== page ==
As was the case with the DeVille, DEA employees in its Tampa office "prepared and submitted a forfeiture report," and upon its review, which "included a legal review of the evidence that existed to seize the . . . Blazer," the case was "accepted . . . for administrative forfeiture." Def.'s Mem., King Decl. ¶ 5(a). On November 1, 1993, the DEA sent by certified mail, along with return receipts, three notices of seizure to the plaintiff -- one to the plaintiff's Tampa, Florida residence, one to the plaintiff at the Pinellas County Jail, and one to the plaintiff's attorney. Id. ¶¶ 5(c)-(f); see id., Exs. 19, 21 and 23 (Notices of Seizure dated November 1, 1993). The DEA also mailed a fourth notice to Henry L. Lewis at the same Tampa, Florida address as the plaintiff's residence. Id. ¶ 5(f); see id., Ex. 25 (Notice of Seizure dated November 1, 1993). With the exception of the notice mailed to the Pinellas County Jail, which the United States Postal Service returned, id., Ex. 22, an individual signed for each of the other three notices, id., Exs. 20, 24, and 26 (domestic return receipts for certified mail).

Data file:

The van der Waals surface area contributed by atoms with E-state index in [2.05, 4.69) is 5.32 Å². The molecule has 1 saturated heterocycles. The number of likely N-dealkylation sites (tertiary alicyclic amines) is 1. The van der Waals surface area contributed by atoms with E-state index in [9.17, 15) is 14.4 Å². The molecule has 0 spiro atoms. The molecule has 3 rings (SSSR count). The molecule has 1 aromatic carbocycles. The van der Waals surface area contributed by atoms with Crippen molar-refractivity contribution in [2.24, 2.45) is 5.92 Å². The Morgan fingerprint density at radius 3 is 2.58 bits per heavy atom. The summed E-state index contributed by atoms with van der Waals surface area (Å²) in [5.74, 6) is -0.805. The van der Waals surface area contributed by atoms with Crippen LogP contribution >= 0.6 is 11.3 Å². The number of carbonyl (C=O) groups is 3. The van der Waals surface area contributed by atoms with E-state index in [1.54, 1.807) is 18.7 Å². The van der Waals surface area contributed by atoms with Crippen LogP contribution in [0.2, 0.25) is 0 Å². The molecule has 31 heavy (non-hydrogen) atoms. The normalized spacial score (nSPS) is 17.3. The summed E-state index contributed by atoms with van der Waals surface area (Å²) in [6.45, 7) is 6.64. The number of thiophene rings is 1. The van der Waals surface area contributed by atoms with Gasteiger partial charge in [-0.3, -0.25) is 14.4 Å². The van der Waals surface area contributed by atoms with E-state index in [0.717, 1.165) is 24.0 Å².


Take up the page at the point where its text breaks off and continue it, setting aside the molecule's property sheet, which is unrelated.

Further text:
The DEA "published in USA TODAY, a newspaper of general circulation in the Middle District of Florida and the District of Columbia," a notice of the seizure "once each week for three successive weeks: November 10, 17, and 24, 1993." Def.'s Mem., King Decl. ¶ 5(g) & Ex. 27 (Legal Notices). Once again the DEA did not receive a claim or cost bond by the November 30, 1993 deadline, and "the DEA forfeited the . . . Blazer . . . to the United States" on December 17, 1993. Id. ¶¶ 5(g)-(h) & Ex. 28 (Declaration of Forfeiture dated December 17, 1993).

B. Criminal Action No. 93-249

The plaintiff filed in his criminal case a Petition for Writ of Replevin "in an attempt to obtain judicial review of the . . . DEA's seizure and administrative forfeiture of his vehicles and the contents of his vehicles." Compl. ¶ 16; Def.'s Mem., King Decl., Ex. 9 (Petition for Writ of Replevin, Lewis v. United States, No. 93-249-CR-T-21(B) (M.D. Fla. June 9, 1994)).*fn4

According to the plaintiff, his property was seized and forfeited without probable cause, proper notice and hearing, and otherwise was taken in violation of law. See generally, Def.'s Mem., King Decl., Ex. 9. The presiding judge in the plaintiff's criminal case held a hearing on January 30, 1997, and denied the petition on March 24, 1997.*fn5 Compl. ΒΆ 20. That ...